A deep thank you to all who participated in the memorial training to celebrate the life of our student Ken Del Toro. Ken passed away in March after battling cancer. In conducting his life, Ken demonstrated true warrior spirit (Budo). And for that, we are all humbled.
Martial Arts practice, and especially that of Okinawan Karate, goes well beyond techniques for self defense. At its core, I believe that martial arts teach us to be better people, to embrace life, and to learn to face and overcome our fears. Ken conducted himself as a true warrior — confronting cancer and death head-on and with no fear. He has been a great inspiration to our entire extended dojo family. May he forever be blessed and remembered.
I could not have wished for a better way to honor Ken than with a karate training on the beach with friends, followed by a beautiful qigong session as the sun was setting into the Pacific Ocean.
I first met Ken Del Toro online. He found the dojo web site, and was inquiring about martial arts training. We had a long email discussion. Ken had trained in other martial arts, and was very interested in understanding the type of martial art that we study at the Full Potential Martial Arts dojo in San Diego. Ken came to the dojo, and tried a few classes. After the first month, he was ready to quit. “The classes are not for me,” he told me.
I am really glad that Ken changed his mind, because my life and the lives of other members of our dojo family have been enhanced by Ken and his warrior spirit.
Ken committed himself to martial arts training. He rarely missed a class. Other than the sporadic travel out of town for a vacation, Ken was at the dojo every Tuesday and Thursday. He always arrived early. He always worked to help set up the room for class. He always bowed and greeted all members of the dojo as they walked in. He was always prepared and engaged.
Ken was very helpful to other students in the dojo. He had a special ability to remember kata. In preparing for belt tests, Ken was always happy to assist other students in polishing their kata and other martial arts drills.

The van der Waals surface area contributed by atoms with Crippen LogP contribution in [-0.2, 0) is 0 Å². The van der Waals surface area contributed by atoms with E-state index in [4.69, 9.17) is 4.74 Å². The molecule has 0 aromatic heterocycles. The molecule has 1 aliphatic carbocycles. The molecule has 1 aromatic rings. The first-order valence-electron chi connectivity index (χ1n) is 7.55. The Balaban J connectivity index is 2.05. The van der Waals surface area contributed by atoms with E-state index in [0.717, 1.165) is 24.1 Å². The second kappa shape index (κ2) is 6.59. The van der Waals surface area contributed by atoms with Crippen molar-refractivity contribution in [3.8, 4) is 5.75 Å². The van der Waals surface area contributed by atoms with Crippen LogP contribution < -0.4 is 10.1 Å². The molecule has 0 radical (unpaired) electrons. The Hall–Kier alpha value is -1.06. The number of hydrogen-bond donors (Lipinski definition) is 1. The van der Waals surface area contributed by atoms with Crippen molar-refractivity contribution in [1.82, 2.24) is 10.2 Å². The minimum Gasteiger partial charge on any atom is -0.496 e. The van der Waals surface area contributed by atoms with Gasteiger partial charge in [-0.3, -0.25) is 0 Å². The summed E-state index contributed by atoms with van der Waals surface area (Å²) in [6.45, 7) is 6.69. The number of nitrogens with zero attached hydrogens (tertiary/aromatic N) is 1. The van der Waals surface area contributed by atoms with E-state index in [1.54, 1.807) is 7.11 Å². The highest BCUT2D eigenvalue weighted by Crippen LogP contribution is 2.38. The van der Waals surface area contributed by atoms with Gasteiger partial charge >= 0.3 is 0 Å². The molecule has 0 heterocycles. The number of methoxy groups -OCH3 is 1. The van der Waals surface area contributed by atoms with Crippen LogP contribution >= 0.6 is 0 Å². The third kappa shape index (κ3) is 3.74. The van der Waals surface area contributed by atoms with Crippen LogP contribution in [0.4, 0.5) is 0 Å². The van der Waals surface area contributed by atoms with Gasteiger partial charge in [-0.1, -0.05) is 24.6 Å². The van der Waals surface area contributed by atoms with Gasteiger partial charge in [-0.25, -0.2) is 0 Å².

It was with shock that we learned, in early 2014, that Ken was diagnosed with cancer of the tonsils. The doctors thought that the prognosis was excellent. They thought that Ken would have a tough road ahead of him enduring the cancer treatment, and that he would emerge fully cured.
As the days of treatment wore on, Ken demonstrated his warrior spirit. Despite fighting the brutal side-effects of chemotherapy and radiation, Ken trained at the dojo like clockwork. The only time he missed a class was when his radiation session overlapped with martial arts class. And in every class, Ken was 100% present in the moment. Ken did not give himself any discounts for his “condition.” While in the dojo, he stayed focused and worked as hard the other students. (As some of you may know, our classes can be physically rigorous at times).
While the doctors cured Ken of the cancer in his tonsils, the cancer spread to the rest of his body. In the fall of 2014 the doctors told Ken that there was nothing more they could do.
Although the cancer spread trough Ken’s body, it never consumed Ken’s mind. Ken showed all of us how to live in the moment, do the best with what you have, and conduct yourself as a warrior. Even as his body weakened, he still wanted to train. Ken loved to practice martial arts. When his physical state would allow him to arrive at the dojo, he trained with vigor and dedication. No one could tell that this exertion was a struggle for a body fighting lung, bone and brain cancer. A true warrior!
Miyamoto Musashi, the famous Japanese swordsman who lived in the late 16th and early 17th centuries, wrote in his Book of Five Rings (Go Rin No sho):
“A warrior learns the Way of the Martial Arts with certainty, makes strong efforts in other martial accomplishments, and is not the least bit in the dark about the Way of conducting himself as a warrior. He has no confusion in his mind and is never lazy at any moment of the day. He polishes the two hearts of his mind and will, and sharpens the two eyes of broad observation and focused vision. “
Ken kept polishing his mind and will to his last day.
I am grateful to have known Ken, and for having the opportunity to learn the ways of the warrior from him.
Farewell my dear friend.